BBCHS ID Policy Still Controversial

Last year, BBCHS introduced a policy making it mandatory for students to wear their school-issued IDs on lanyards. The ID policy’s goal is to ensure everyone in the building is meant to be there, to make the school safer. Whether it is an effective security measure remains contested between the students and staff.

BBCHS’s ID policy is defined in the student handbook as being required to wear a lanyard and ID at all times during the day, except in P.E. The lanyards are color-coded to reflect different grade levels, as well as staff and visitor status. IDs are used for buying lunch at the cafeteria, library checkout, and dances. According to Mr. Ryan Kemp, assistant principal for the freshman class, the policy’s purpose is to “make sure [the school’s] students are safe by having identification for everyone who comes into the building.”

When asked if he thought the policy was effective, Kemp answered, “I believe so.” In his opinion, the policy’s effectiveness comes most from the coloring of lanyards to indicate students, staff, and visitors. Students have a different view. Senior Zoey Bunnell agreed that most students wear their IDs, but on the matter of safety she commented “I honestly don’t think they are effective as a security measure because people are still violent. Nothing will change.” Jaeci Johnston, with BBCHS’s Literary Magazine, echoed Bunnell’s views, adding that most school shooters attend the schools they attack.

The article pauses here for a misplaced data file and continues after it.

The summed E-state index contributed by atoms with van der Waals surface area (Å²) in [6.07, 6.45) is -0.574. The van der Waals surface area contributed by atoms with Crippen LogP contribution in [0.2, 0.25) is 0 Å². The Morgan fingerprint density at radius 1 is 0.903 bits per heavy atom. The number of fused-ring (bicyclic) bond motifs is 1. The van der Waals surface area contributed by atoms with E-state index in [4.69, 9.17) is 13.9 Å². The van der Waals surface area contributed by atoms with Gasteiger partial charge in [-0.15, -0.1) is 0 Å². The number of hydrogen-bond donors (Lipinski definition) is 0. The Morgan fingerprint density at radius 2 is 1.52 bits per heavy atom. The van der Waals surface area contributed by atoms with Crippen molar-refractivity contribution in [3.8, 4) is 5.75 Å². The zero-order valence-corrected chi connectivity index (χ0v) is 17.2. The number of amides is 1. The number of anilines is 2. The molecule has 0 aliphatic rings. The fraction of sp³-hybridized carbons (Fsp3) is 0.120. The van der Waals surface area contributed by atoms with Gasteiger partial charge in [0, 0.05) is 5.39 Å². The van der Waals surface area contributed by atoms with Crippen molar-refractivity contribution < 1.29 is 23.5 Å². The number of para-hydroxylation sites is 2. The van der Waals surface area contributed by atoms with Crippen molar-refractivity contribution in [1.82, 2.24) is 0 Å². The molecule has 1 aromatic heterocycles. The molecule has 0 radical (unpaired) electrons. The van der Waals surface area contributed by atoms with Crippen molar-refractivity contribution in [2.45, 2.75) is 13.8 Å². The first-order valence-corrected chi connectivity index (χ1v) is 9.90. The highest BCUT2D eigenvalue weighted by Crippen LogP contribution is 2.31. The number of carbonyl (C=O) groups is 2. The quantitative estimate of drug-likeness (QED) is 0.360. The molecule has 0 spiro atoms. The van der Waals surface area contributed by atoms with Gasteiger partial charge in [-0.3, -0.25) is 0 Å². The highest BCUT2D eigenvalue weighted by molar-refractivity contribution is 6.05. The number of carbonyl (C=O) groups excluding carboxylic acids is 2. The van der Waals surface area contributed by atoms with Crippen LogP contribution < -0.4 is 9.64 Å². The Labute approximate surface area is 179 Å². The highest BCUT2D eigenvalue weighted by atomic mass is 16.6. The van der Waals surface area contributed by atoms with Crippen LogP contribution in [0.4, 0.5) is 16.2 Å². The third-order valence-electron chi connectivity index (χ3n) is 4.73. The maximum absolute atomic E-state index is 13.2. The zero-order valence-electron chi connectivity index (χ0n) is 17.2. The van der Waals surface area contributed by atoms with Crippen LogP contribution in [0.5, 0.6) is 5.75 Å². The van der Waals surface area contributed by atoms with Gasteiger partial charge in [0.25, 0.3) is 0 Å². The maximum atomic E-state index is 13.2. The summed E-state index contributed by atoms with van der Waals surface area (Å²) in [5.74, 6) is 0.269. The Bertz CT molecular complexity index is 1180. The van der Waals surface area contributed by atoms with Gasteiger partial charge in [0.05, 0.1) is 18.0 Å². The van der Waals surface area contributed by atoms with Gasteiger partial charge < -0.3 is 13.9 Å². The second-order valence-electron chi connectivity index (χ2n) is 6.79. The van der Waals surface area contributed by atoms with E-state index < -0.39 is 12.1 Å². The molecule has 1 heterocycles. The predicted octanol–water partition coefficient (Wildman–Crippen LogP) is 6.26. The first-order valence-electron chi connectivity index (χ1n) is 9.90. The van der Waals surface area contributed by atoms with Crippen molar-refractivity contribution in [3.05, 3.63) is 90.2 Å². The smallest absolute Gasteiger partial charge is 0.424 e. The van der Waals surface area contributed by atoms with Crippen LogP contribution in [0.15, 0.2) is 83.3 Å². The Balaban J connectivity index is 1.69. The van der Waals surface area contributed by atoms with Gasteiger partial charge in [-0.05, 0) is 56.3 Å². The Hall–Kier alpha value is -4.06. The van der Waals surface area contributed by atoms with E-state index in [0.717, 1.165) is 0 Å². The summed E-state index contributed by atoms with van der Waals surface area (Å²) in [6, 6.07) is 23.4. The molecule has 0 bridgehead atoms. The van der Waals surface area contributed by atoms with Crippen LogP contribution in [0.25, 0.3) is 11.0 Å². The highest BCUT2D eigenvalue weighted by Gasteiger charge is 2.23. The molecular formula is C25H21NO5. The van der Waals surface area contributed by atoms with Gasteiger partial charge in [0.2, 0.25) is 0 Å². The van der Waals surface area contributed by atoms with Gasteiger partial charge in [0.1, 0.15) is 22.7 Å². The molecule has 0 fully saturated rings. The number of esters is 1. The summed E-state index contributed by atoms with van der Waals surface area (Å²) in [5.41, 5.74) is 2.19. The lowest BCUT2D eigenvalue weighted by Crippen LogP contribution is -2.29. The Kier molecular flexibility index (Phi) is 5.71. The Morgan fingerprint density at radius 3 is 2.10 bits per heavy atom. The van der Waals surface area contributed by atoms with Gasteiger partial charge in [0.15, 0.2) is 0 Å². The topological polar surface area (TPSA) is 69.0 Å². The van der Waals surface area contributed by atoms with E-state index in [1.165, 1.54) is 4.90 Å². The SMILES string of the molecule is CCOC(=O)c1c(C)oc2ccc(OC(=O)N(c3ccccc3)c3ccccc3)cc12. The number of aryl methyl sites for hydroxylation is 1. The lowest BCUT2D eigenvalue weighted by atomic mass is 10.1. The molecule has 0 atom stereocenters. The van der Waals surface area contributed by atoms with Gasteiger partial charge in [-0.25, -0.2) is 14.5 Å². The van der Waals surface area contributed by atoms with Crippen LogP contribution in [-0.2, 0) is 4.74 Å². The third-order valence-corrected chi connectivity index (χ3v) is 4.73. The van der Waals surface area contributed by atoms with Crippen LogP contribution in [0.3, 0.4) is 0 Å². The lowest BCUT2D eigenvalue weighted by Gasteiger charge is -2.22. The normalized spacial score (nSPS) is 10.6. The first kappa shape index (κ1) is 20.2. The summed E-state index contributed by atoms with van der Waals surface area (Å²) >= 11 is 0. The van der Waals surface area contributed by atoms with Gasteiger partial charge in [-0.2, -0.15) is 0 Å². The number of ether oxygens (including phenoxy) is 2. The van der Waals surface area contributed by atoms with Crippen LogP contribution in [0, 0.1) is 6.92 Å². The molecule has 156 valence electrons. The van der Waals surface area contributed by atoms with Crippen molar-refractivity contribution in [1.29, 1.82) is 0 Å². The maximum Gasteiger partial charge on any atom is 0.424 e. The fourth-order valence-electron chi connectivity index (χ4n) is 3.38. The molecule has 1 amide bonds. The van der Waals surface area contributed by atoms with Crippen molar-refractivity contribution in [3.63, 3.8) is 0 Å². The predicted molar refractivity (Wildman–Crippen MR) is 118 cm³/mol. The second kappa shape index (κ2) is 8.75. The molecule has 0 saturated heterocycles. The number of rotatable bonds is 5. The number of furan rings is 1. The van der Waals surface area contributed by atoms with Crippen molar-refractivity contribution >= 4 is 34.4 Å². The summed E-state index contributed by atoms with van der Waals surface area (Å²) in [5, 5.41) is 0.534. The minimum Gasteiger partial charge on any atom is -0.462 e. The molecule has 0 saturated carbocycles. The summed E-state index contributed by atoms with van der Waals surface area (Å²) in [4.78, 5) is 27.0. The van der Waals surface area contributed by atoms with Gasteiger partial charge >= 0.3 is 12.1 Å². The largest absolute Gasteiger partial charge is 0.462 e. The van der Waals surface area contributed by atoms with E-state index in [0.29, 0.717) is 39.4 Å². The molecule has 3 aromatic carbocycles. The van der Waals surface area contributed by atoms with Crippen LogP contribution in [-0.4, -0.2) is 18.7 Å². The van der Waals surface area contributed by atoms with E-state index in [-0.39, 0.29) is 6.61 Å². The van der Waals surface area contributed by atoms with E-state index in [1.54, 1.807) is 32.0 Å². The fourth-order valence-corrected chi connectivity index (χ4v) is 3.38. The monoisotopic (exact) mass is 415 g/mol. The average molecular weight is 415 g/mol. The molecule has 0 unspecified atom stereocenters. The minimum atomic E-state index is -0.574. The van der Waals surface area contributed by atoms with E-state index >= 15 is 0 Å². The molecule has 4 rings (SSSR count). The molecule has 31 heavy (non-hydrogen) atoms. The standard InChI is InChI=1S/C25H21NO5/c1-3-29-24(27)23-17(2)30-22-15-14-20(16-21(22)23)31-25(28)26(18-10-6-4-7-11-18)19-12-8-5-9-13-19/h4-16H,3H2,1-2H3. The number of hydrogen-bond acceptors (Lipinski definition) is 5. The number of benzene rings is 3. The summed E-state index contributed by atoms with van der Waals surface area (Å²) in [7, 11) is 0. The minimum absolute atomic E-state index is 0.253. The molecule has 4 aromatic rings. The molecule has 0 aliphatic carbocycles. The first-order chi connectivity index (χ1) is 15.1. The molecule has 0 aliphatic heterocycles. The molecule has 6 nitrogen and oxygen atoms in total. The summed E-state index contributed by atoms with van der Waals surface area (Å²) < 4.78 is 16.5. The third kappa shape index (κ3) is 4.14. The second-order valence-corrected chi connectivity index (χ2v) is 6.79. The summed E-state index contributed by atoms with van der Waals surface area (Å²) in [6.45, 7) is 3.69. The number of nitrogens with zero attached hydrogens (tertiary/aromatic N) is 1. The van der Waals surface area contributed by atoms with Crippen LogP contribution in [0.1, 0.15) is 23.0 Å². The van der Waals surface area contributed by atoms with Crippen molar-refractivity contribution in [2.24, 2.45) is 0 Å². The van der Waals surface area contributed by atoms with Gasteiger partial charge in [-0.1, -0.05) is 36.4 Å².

The student reaction to the IDs has been poor, overall. But, despite the negative reception, students seem to be complying. Kemp ascertained that around ninety-six percent of students wear their IDs. As Senior Kevin O’Gorman put it, “The student body has reacted with either grudging acceptance or vocal opposition.”

This isn’t the first year that BBCHS has used IDs. Last year, the policy was introduced and held for a short time, but few students wore their IDs later on. Kemp claimed, back then the purpose was integrating the new lunch system, being the “initial phase” of the policy. O’Gorman proclaimed it failed because many didn’t take the administration seriously and didn’t see enforcement.

The administration’s push for enforcement of the policy this year seems to be holding strong as opposed to before. When asked if he had anything he wished to comment, Kemp said this: “I would say, students not wearing their IDs will face disciplinary consequences…and will potentially be sent home if they are not in compliance.”

In other schools, wearable student IDs are commonplace. According to the National Center for Education Statistics for the 2015-16 school year, 16.2% of U.S. public high schools require wearable IDs. After record high numbers of school shootings in recent years, that number may be growing. In regard to BBCHS’s adoption of the policy, Kemp said, “School safety was the biggest thing in light of what is happening in other schools.”

It remains to be seen if the ID policy is effective toward increasing school safety. Yet, most are of the mind that the policy will remain in place for the foreseeable future.